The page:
Connecting Consumers and Louisiana Agriculture
TWILA, the creation of former Louisiana Farm Bureau Public Relations Director and TWILA Host Regnal Wallace, is seen on 18 broadcast and cable stations across Louisiana and nationally on RFD-TV. The program is one of the longest-running television programs produced in Louisiana.
Each week co-hosts Avery Davidson and Kristen Oaks-White, along with TWILA's team of producers and reporters Neil Melancon, Karl Wiggers and Monica Velasquez travel the state telling farmers' stories.
Over the years the show’s content has moved beyond just row crop production to include environmental, legislative and consumer issues. The program was cited by a member of the state’s Senate Ag Committee as a “video lesson on the importance of agriculture.”
Highlights from this week's show
Hot Property, Cool Farm
Last week, TWILA’s Neil Melancon introduced us to Laughing Buddha Nursery and talked to Kate Estrade, who has expanded from gardening products to providing garden fresh products. Along with that are their meats, which come from a farm on the north shore. This week, we're going up to Bogalusa to talk with Kate’s husband Grant, who started the farm with a vision of providing the highest quality products for his customers in the New Orleans area.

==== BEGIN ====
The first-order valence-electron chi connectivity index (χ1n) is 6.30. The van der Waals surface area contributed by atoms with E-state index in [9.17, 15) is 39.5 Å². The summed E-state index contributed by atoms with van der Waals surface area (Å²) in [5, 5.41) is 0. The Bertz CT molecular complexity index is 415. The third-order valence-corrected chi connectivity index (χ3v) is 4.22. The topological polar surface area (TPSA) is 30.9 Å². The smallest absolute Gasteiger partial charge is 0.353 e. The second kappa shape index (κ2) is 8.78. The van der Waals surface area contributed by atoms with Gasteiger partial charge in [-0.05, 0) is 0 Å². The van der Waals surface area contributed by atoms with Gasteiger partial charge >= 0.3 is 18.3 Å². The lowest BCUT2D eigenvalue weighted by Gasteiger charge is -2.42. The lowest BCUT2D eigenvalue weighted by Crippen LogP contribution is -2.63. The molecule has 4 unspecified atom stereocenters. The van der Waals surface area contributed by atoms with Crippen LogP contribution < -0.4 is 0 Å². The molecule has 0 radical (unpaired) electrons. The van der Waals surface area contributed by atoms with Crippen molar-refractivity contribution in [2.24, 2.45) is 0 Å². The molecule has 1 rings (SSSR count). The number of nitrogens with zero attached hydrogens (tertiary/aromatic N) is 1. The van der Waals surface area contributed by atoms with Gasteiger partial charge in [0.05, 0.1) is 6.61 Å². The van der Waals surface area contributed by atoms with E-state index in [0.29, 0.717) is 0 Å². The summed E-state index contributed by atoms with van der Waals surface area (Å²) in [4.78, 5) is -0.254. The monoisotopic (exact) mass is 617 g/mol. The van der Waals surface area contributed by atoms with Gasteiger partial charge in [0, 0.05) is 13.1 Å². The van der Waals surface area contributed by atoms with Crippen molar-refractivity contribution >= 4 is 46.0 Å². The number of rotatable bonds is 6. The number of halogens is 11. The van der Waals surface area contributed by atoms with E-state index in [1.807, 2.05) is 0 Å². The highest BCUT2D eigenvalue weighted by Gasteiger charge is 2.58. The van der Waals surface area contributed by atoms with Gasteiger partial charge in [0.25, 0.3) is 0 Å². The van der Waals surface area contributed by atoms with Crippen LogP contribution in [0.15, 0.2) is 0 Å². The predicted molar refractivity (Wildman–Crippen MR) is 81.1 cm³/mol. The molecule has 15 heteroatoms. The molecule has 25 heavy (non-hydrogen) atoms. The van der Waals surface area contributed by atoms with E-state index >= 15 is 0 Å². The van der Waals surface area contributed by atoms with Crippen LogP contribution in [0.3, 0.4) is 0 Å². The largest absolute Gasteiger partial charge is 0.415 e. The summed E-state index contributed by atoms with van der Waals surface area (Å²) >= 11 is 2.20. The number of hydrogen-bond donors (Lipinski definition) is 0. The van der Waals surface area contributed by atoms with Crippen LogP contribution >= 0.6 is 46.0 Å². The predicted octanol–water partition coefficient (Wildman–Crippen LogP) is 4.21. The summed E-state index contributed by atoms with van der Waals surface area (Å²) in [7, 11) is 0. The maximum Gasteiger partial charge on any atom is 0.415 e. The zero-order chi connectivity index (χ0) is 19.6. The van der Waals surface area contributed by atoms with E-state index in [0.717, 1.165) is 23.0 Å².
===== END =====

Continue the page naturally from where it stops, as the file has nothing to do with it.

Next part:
Farm Safety Week -- Cultivating the Seeds of Safety
According to the U.S. Bureau of Labor Statistics, four of the top ten most dangerous occupations are in agriculture, forestry or commercial fishing. It's with those statistics in mind that the theme for this year's National Farm Safety and Health Week is “Cultivating the Seeds of Safety.” There are daily topics for the entire week: rural roadway safety, child safety on the farm and tractor safety. Louisiana Farm Bureau Federation Safety Director Wendell Miley says the topics covered this week, need to be front and center all year long.
Chef's Taste Challenge -- Battle of the Gulf
It's not all about business here at Farm and Table NOLA; there's a lot of fun things going on as well! We're talking about a chef's battle, something like you would see on Iron Chef, and also a Famboree, where children get to interact one on one with agriculture.
Working to Raise the Worker Cap
Louisiana's seafood and sugarcane industries could not operate without the help of foreign labor. In fact, 16,000 legal immigrants travel to Louisiana each year, making up a vital portion of our state's workforce. These temporary guest workers are part of the H-2A and H-2B programs. However, sugarcane farmers and seafood processing facilities are not the only ones who need foreign labor; landscaping companies also use the same program to fill their workforce during their peak season.